Over the last three months over 1000 people have participated in health education classes run by On Call Africa.
We’ve been joined on our team by an experienced practice nurse who identified some key topics for learning over the last term. Our programme has been based on discussions with local nurses, community health workers and headteachers from village schools. Oral hygiene, clean water and good nutrition have been the three main themes.
Health education is offered to two groups. Firstly, schoolchildren aged 7 to 17 have had specially developed lessons to help them learn about. Secondly, people waiting in the queues for our clinics have been able to access teaching about these same themes. By reinforcing the messages across the community we hope that a whole family approach to hygiene and nutrition will be embedded in home life.
Feedback from participants has revealed some insight into what the participants have learnt. Following teaching about cleaning teeth participants said: “This is really useful – I did not know that you should brush up and down”, and “We did not know about sugary drinks being bad for the teeth.” Encouragingly many were saying:“We will start to brush our babies’ and children’s teeth.”
Health education sessions on water led one young man to reflect: “I thought cola drinks are good but it contains sugar and acid which is bad for teeth.” From across the sessions we heard people feeding back that: “We have learnt what happens to water in the body,” and “I will try drinking more water for my headache.” There was clear leaning about the wider benefits of proper hydration with several people reporting: “We have learnt about drinking more water for breastfeeding and for constipation,” as well as the observation that “Alcohol is bad for causing dehydration.”
Evaluation of the health education programme from over the past three months is feeding into planning and preparation for health education next term. Continuity and progression in understanding should follow from continuing developments in liaison between health workers and teachers as well as our volunteer team.
What to eat to help us stay healthy
Apr 3, 2019
Teaching, Training, Treating
By Project Team - On Call Africa
Improving access to healthcare involves the whole community and it includes a variety of activities. So over the last three months we’ve continued to offer teaching about health issues, training of volunteers and practical treatments at mobile clinics.
Teaching this year has focused on practical first aid skills. Our team have run lessons about cuts, sprains, burns and factures which have all been experienced by children in the villages recently. We’ve also taken time for practical demonstrations of emergency first aid, including learning about when and how to use the recovery position.
Training has continued with community health workers from the villages. We recently gathered 23 CHWs in Livingstone for training. To help build links between the volunteers and the local health services representatives from Zimba and Kazungula District Health Offices welcomed the trainees. And nurses from three rural health centres were also present to support the participants. The new CHWs participated in sessions on malaria, nutrition and musculo-skeletal complaints led by our team of volunteer doctors.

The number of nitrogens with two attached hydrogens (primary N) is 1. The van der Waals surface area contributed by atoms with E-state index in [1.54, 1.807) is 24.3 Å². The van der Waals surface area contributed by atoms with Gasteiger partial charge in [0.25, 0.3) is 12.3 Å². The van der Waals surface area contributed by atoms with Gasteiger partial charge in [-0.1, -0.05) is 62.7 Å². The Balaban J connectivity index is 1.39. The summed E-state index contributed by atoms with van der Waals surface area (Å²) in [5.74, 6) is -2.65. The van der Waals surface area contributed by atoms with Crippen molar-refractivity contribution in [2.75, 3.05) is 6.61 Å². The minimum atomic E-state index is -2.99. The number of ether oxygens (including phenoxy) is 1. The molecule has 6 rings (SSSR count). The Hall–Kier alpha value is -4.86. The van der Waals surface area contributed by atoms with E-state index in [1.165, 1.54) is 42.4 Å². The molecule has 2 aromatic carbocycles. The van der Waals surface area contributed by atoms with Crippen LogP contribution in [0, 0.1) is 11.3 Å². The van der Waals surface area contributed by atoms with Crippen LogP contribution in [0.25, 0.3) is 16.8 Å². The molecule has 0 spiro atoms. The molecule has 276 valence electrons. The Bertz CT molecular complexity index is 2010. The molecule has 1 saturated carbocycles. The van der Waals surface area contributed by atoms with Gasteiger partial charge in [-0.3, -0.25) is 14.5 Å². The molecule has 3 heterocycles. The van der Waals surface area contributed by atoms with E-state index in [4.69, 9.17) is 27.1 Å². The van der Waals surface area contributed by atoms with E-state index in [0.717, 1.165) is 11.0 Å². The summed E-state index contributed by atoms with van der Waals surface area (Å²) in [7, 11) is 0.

Treating patients has continued to be an important aspect of our work. So during training existing CHWS we were pleased to welcome staff from four specialist departments at Livingstone Hospital who presented sessions on dental hygiene, eye disease, and physiotherapy. All those attending participated in training about child protection and gender based violence. Alongside the work of our volunteers in teaching and training some of the team have continued to work alongside staff from the rural health services to bring clinical services to some remote communities.
Thank you to all our volunteers and supporters for enabling this valuable work to happen.
Teaching the recovery position
Jan 8, 2019
Volunteers from the Villages
By Lusubilo Kapesa - Operations Manager
Volunteer Community Health Workers
Training New Volunteers
Over the past three months we have begun to train 15 brand new Community Health Workers. Nurses from the villages around the three Rural Health Centres had been involved in identifying suitable volunteers.
Their first residential training week was held at the start of November in Livingstone with 15 participants travelling from outlying villages to participate in the training. On Call Africa's volunteer doctors led the training, alongside the nurses from the local rural health centres.
The training workshops comprised full day sessions on three areas of clinical concern
The resources and methods used during each day have been previously trailed and tested in our context. Manuals and training materials were printed for the individual participants. The CHW training sessions used a variety of approaches: including group lectures, discussion groups, visual aids and videos.
Initial assessment of progress was made through face-to-face techniques including workplace based assessment and multi-choice tests. This first training week provided the opportunity to collect some baseline data on CHW knowledge and rate of progress in acquiring knowledge and skills.
During the next three months we will assess how many of those commencing training should continue through to the second residential training week. The new CHWS will be supported in assisting patients in their communities, with the support of the nurses from the RHCs and On Call Africa’s team of volunteers and gradually given increased responsibilities. Their second residential training week is booked for the end of March 2019: Sessions will comprise: musculoskeletal problems; malaria; and nutrition. This will be followed by further residential training weeks in June 2019 and October 2019.